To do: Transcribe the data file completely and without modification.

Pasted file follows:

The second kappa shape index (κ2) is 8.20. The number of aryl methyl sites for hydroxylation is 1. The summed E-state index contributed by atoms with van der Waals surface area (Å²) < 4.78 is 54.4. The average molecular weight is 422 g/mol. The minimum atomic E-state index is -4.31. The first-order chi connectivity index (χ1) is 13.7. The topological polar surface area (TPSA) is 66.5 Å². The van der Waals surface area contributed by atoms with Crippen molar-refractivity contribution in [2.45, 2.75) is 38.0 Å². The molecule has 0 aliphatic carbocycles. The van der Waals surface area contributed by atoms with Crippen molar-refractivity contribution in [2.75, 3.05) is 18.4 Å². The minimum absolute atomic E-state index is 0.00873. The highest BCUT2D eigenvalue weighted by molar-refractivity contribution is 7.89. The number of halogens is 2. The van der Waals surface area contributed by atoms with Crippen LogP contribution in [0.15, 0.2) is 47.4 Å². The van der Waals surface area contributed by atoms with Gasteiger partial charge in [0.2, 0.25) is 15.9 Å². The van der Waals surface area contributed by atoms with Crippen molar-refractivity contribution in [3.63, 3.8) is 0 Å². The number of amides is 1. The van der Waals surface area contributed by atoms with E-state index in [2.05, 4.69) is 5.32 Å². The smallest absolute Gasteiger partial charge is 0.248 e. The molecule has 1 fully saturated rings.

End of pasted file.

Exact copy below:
The second kappa shape index (κ2) is 8.20. The number of aryl methyl sites for hydroxylation is 1. The summed E-state index contributed by atoms with van der Waals surface area (Å²) < 4.78 is 54.4. The average molecular weight is 422 g/mol. The minimum atomic E-state index is -4.31. The first-order chi connectivity index (χ1) is 13.7. The topological polar surface area (TPSA) is 66.5 Å². The van der Waals surface area contributed by atoms with Crippen molar-refractivity contribution in [2.45, 2.75) is 38.0 Å². The molecule has 0 aliphatic carbocycles. The van der Waals surface area contributed by atoms with Crippen molar-refractivity contribution in [2.75, 3.05) is 18.4 Å². The minimum absolute atomic E-state index is 0.00873. The highest BCUT2D eigenvalue weighted by molar-refractivity contribution is 7.89. The number of halogens is 2. The van der Waals surface area contributed by atoms with Crippen LogP contribution in [0.15, 0.2) is 47.4 Å². The van der Waals surface area contributed by atoms with Gasteiger partial charge in [0.2, 0.25) is 15.9 Å². The van der Waals surface area contributed by atoms with Crippen molar-refractivity contribution in [3.63, 3.8) is 0 Å². The number of amides is 1. The van der Waals surface area contributed by atoms with E-state index in [2.05, 4.69) is 5.32 Å². The smallest absolute Gasteiger partial charge is 0.248 e. The molecule has 1 fully saturated rings.